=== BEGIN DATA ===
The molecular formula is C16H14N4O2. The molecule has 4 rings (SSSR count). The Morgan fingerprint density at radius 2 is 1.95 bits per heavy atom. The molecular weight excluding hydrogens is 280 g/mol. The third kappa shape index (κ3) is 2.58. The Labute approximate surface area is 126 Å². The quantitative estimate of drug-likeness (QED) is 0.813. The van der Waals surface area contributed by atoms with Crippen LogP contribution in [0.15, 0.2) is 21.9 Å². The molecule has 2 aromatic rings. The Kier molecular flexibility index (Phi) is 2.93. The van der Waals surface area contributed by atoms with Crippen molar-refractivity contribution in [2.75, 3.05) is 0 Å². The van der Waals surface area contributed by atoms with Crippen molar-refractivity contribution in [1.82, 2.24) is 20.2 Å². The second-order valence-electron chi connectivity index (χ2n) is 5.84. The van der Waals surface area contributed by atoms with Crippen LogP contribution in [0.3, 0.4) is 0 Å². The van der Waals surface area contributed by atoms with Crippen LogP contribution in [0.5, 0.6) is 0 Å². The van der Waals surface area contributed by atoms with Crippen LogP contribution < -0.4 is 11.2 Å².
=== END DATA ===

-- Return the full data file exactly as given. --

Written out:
The molecular formula is C16H14N4O2. The molecule has 4 rings (SSSR count). The Morgan fingerprint density at radius 2 is 1.95 bits per heavy atom. The molecular weight excluding hydrogens is 280 g/mol. The third kappa shape index (κ3) is 2.58. The Labute approximate surface area is 126 Å². The quantitative estimate of drug-likeness (QED) is 0.813. The van der Waals surface area contributed by atoms with Crippen LogP contribution in [0.15, 0.2) is 21.9 Å². The molecule has 2 aromatic rings. The Kier molecular flexibility index (Phi) is 2.93. The van der Waals surface area contributed by atoms with Crippen molar-refractivity contribution in [2.75, 3.05) is 0 Å². The van der Waals surface area contributed by atoms with Crippen molar-refractivity contribution in [1.82, 2.24) is 20.2 Å². The second-order valence-electron chi connectivity index (χ2n) is 5.84. The van der Waals surface area contributed by atoms with Crippen LogP contribution in [0.3, 0.4) is 0 Å². The van der Waals surface area contributed by atoms with Crippen LogP contribution in [0.5, 0.6) is 0 Å². The van der Waals surface area contributed by atoms with Crippen LogP contribution < -0.4 is 11.2 Å².